Why are the Infinity IRS, Reference 1b, Beta ect speakers passive on the mids and highs?

I would like to know why all of the classic Infinity's and most other brands use passive crossovers for the mid to high transition? I don't think it was for cost and that level. Is passive better? Has anyone compared both to know which is better?
I think it's a practical matter. How many amplifiers do you want to have in your system? While it makes practical sense to separate the bass frequencies from the rest of the speaker system - especially when the manufacturer has already committed to using separate bass towers, as in the RS-1 and various IRS systems - there's less advantage to be gained by separating the mid from the high frequencies.

Separating the bass and using an active x-over also allows use of a servo system for those frequencies, which Infinity did with great success. I don't think it's feasible to use a servo on higher frequencies, however.
Why are the Infinity IRS, Reference 1b, Beta ect speakers passive on the mids and highs?

I think they found as I did. (with both ways bi-amped)
I found good passive 18db xovers on the upper bass/ mids and highs of my Martin Logan ESL Monoliths III sounds more natural than any active crossover I tried, they all had a sterility to sound.
But on the 12" bass 150hz down I use and my own 24db active.

Cheers George
My favorite speakers of all time....I remember them fondly.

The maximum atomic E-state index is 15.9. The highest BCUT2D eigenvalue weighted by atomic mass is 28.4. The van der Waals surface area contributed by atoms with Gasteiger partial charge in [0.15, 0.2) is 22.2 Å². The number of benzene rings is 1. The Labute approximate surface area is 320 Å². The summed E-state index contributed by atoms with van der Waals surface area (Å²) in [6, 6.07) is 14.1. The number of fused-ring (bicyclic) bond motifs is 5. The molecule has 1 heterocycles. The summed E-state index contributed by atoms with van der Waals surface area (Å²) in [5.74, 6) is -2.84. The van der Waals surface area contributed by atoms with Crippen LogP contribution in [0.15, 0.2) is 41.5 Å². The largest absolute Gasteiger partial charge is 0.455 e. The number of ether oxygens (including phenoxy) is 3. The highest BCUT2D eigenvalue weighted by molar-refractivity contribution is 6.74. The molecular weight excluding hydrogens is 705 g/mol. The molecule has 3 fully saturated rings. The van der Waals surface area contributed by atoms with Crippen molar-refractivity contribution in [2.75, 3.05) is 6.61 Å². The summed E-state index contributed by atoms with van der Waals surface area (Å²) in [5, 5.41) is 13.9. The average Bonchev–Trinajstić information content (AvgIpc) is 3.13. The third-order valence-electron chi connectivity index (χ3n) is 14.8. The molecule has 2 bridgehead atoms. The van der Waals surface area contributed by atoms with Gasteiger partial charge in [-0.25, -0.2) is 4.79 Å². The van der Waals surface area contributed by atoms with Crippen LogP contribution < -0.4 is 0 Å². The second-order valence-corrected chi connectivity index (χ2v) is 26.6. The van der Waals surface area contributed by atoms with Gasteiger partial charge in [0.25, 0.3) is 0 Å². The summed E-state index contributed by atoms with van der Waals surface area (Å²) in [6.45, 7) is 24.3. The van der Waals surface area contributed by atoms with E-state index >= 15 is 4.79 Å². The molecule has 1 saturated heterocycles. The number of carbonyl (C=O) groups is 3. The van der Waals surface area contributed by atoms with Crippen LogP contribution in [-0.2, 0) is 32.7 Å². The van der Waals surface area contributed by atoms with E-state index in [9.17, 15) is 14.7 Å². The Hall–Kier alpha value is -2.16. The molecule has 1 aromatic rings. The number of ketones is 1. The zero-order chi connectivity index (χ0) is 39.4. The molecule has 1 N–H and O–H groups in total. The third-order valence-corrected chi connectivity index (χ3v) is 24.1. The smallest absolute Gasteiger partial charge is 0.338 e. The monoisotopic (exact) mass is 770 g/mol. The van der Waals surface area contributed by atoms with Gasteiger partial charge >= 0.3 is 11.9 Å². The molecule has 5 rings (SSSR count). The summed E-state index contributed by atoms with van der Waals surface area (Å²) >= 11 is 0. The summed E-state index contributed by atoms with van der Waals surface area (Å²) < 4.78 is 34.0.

I don't think adding another amp would be too much in cost or space but it might be that the sound is actually better passive. Has anyone compared both ways all other factors being equal?
I don't think adding another amp would be too much in cost or space ...
Well then, why not give it a try and report back to us?

Actually I am tri amped . what I don't have is the passive crossover. I wish I did and I would be able to tell.
No, Passive is not better.... I think the real issue is that these are all older speakers.  When these came out, small amplifiers were not abundant as they are today.  At Marcof, we were experimenting with building chip amps for just this purpose. If Infinity revamped these today, I would not be surprised to see the drivers individually crossed and amped.
The quality of the passive xovers in those higher end Infinity’s were beyond reproach, and for the mids and highs far better than listening through the half a dozen opamps per channel of an active xover.

But for the bass, yes by all means use an active xover as then it can be direct coupled, which is always better for bass.

Cheers George
Hi Marc, Well, I can at least speak to the RS1B.... On the top end,  we found that carefully matching the sensitivity of parts and fixing their output rather than using the pots was noticeable improvement. We never really changed the design, but a few key parts changes also made a difference. No doubt, they were well thought out...Not sure about beyond reproach.  I'd rather listen to them matched with a good electronic crossover and amp any day. No comparison. If anyone truly multi amped these speakers with quality product, then take the time to properly adjust them out, t I would be surprised if you liked the passive crossovers better.